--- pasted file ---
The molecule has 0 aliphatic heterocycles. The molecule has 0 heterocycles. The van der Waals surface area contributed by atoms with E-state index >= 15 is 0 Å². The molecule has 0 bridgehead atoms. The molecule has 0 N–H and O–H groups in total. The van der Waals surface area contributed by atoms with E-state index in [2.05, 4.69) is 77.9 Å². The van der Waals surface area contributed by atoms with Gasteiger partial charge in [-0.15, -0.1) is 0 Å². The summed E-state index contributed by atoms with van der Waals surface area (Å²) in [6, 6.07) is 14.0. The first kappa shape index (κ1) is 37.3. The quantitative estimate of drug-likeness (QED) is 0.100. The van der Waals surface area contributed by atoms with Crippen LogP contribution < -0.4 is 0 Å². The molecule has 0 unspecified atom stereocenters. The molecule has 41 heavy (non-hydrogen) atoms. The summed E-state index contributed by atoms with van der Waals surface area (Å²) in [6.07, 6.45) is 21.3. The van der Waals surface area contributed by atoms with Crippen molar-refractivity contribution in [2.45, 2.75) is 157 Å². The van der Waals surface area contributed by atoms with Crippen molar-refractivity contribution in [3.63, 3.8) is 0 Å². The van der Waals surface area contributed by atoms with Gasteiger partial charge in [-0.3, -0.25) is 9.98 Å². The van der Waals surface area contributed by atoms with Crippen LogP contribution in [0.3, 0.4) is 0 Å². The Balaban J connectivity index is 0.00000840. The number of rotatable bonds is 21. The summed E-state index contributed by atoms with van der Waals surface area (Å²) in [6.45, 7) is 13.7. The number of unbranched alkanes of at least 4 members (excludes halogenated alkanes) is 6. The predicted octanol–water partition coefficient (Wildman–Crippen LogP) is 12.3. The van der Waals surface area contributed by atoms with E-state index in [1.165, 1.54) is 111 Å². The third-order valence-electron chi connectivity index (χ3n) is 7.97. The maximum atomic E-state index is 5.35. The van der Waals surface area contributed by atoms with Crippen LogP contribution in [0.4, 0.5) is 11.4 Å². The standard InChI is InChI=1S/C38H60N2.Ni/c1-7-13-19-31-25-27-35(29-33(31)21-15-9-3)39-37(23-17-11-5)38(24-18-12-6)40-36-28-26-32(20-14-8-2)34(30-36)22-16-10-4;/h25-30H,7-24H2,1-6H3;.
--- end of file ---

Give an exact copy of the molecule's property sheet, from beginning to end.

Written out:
The molecule has 0 aliphatic heterocycles. The molecule has 0 heterocycles. The van der Waals surface area contributed by atoms with E-state index >= 15 is 0 Å². The molecule has 0 bridgehead atoms. The molecule has 0 N–H and O–H groups in total. The van der Waals surface area contributed by atoms with E-state index in [2.05, 4.69) is 77.9 Å². The van der Waals surface area contributed by atoms with Gasteiger partial charge in [-0.15, -0.1) is 0 Å². The summed E-state index contributed by atoms with van der Waals surface area (Å²) in [6, 6.07) is 14.0. The first kappa shape index (κ1) is 37.3. The quantitative estimate of drug-likeness (QED) is 0.100. The van der Waals surface area contributed by atoms with Crippen LogP contribution < -0.4 is 0 Å². The molecule has 0 unspecified atom stereocenters. The molecule has 41 heavy (non-hydrogen) atoms. The summed E-state index contributed by atoms with van der Waals surface area (Å²) in [6.07, 6.45) is 21.3. The van der Waals surface area contributed by atoms with Crippen molar-refractivity contribution in [2.45, 2.75) is 157 Å². The van der Waals surface area contributed by atoms with Crippen molar-refractivity contribution in [3.63, 3.8) is 0 Å². The van der Waals surface area contributed by atoms with Gasteiger partial charge in [-0.3, -0.25) is 9.98 Å². The van der Waals surface area contributed by atoms with Crippen LogP contribution in [0.3, 0.4) is 0 Å². The Balaban J connectivity index is 0.00000840. The number of rotatable bonds is 21. The summed E-state index contributed by atoms with van der Waals surface area (Å²) in [6.45, 7) is 13.7. The number of unbranched alkanes of at least 4 members (excludes halogenated alkanes) is 6. The predicted octanol–water partition coefficient (Wildman–Crippen LogP) is 12.3. The van der Waals surface area contributed by atoms with E-state index in [1.165, 1.54) is 111 Å². The third-order valence-electron chi connectivity index (χ3n) is 7.97. The maximum atomic E-state index is 5.35. The van der Waals surface area contributed by atoms with Crippen LogP contribution in [0.4, 0.5) is 11.4 Å². The standard InChI is InChI=1S/C38H60N2.Ni/c1-7-13-19-31-25-27-35(29-33(31)21-15-9-3)39-37(23-17-11-5)38(24-18-12-6)40-36-28-26-32(20-14-8-2)34(30-36)22-16-10-4;/h25-30H,7-24H2,1-6H3;.